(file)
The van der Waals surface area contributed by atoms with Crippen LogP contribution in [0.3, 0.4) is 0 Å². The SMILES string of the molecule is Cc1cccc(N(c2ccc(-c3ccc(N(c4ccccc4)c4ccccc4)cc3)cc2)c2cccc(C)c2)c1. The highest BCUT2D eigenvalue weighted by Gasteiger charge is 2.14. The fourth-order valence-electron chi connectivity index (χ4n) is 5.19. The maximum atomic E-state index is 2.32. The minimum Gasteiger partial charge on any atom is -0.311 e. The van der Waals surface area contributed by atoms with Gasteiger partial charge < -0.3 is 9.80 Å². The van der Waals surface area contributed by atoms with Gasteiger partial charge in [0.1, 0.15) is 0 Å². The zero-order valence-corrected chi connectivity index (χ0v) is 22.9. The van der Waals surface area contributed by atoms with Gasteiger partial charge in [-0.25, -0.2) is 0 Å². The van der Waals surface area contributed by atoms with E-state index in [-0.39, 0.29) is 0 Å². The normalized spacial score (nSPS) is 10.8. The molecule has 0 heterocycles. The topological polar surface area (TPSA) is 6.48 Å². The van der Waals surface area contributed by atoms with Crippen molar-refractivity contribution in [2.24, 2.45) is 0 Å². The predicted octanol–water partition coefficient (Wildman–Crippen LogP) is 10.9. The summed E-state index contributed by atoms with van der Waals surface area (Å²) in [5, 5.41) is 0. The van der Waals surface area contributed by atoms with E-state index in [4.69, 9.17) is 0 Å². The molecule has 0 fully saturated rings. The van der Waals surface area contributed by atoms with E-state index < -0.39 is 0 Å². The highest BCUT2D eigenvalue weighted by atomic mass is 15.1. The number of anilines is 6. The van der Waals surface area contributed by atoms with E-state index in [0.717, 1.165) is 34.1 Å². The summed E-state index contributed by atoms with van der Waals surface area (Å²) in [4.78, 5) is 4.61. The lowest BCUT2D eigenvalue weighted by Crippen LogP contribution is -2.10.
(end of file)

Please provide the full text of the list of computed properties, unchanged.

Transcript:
The van der Waals surface area contributed by atoms with Crippen LogP contribution in [0.3, 0.4) is 0 Å². The SMILES string of the molecule is Cc1cccc(N(c2ccc(-c3ccc(N(c4ccccc4)c4ccccc4)cc3)cc2)c2cccc(C)c2)c1. The highest BCUT2D eigenvalue weighted by Gasteiger charge is 2.14. The fourth-order valence-electron chi connectivity index (χ4n) is 5.19. The maximum atomic E-state index is 2.32. The minimum Gasteiger partial charge on any atom is -0.311 e. The van der Waals surface area contributed by atoms with Gasteiger partial charge < -0.3 is 9.80 Å². The van der Waals surface area contributed by atoms with Gasteiger partial charge in [0.1, 0.15) is 0 Å². The zero-order valence-corrected chi connectivity index (χ0v) is 22.9. The van der Waals surface area contributed by atoms with Gasteiger partial charge in [-0.25, -0.2) is 0 Å². The van der Waals surface area contributed by atoms with E-state index in [-0.39, 0.29) is 0 Å². The normalized spacial score (nSPS) is 10.8. The molecule has 0 heterocycles. The topological polar surface area (TPSA) is 6.48 Å². The van der Waals surface area contributed by atoms with Crippen molar-refractivity contribution in [2.24, 2.45) is 0 Å². The predicted octanol–water partition coefficient (Wildman–Crippen LogP) is 10.9. The summed E-state index contributed by atoms with van der Waals surface area (Å²) in [5, 5.41) is 0. The van der Waals surface area contributed by atoms with E-state index in [4.69, 9.17) is 0 Å². The molecule has 0 fully saturated rings. The van der Waals surface area contributed by atoms with E-state index < -0.39 is 0 Å². The highest BCUT2D eigenvalue weighted by atomic mass is 15.1. The number of anilines is 6. The van der Waals surface area contributed by atoms with E-state index in [0.717, 1.165) is 34.1 Å². The summed E-state index contributed by atoms with van der Waals surface area (Å²) in [4.78, 5) is 4.61. The lowest BCUT2D eigenvalue weighted by Crippen LogP contribution is -2.10.